“You need English to be successful at work and successful in the community– and your motivation to learn this comes back to what you want for your life,” says Justine. She and her husband went on to do courses in English for Work, English for Communication, and English for Further Studies.

Based on this strong language and social foundation, Justine proceeded with more studies.She completed another two diploma courses in Community Services and Management and then a Bachelor of Social Science majoring in Peace and Development at Western Sydney University, all whilst also caring for her young children.

Learning Valuable Life Skills for Success

Justine thanks Macquarie Community College for teaching her some of the most valuable life lessons she’s learnt since arriving in Australia. “It was not about learning my ABCs. Macquarie Community College teaches you how to live in Australia, and how to integrate into society. Through their English programs, I learnt culture, which is really about what Australia expects of me and how I should behave in any setting.”

Study is not over for Justine yet. “I’ve always wanted to work with refugees or in an NGO. Next, I’m thinking of doing a Psychology or Political Science degree and working with UNICEF or the United Nations,” she says, revealing her passion for helping people who are in the same position she once was.

A Learner-Centred Approach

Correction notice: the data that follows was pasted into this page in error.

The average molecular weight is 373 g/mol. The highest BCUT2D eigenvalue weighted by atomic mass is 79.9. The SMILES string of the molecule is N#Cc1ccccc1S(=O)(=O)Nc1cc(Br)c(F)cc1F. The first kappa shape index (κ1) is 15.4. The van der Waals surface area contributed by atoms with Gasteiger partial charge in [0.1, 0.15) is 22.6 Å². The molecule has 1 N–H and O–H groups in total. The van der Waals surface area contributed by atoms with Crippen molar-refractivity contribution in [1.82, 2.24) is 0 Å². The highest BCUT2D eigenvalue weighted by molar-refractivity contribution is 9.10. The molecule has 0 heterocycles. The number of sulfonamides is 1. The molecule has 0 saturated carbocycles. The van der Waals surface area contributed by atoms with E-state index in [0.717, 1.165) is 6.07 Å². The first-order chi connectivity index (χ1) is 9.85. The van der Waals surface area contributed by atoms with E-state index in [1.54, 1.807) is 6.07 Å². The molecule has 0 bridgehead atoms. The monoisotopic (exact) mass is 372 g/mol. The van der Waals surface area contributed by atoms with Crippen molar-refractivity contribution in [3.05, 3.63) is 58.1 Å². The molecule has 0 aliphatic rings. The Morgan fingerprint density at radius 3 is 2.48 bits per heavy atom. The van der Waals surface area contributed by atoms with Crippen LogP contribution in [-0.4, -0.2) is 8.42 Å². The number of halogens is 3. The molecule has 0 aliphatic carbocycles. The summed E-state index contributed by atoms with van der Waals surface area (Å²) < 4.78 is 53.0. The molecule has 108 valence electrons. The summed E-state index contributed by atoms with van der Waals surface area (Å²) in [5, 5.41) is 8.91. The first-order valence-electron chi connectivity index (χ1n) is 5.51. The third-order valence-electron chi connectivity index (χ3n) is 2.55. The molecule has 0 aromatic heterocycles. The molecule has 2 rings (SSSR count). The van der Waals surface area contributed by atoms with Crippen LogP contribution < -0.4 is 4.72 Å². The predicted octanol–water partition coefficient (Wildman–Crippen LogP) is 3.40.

Macquarie Community College’s approach diverges from the standard one-size-fits-all training model offered by other training organisations. It features additional services tailored to the individual.

“It’s the wraparound service centred on the individual—our vocational education, skills-based teaching and English training—that gets people into work.Without the learning support we provide our students, many of whom come from non-English speaking or disadvantaged backgrounds, there would still be roadblocks stopping them from reaping the benefits that successful participation in education makes to the lives of individuals and their families,” says Ms Collignon (CEO of Macquarie Community College).

In addition to subsidised vocational educational training, Macquarie Community College teaches students crucial skills that guarantee success. Wraparound services include English language training and learning support programs under the NSW Government’s Smart and Skilled and JobTrainer/Skilling for Recovery programs.

Short workshops assist with resume writing, interview skills and identifying which skills a person already possesses that may be transferrable and sit alongside formal qualifications on their resumé. Basic office and computer skills, essential for all modern workplaces, are taught alongside certificate or diploma qualifications. Courses for simple things that others might take for granted—like creating a LinkedIn profile—are all part of the package in Macquarie Community College’s learner-centred approach.

For more information on the English language courses offered at Macquarie Community College Blacktown campus, visit our website or call 1300 845 888 to speak with a friendly consultant.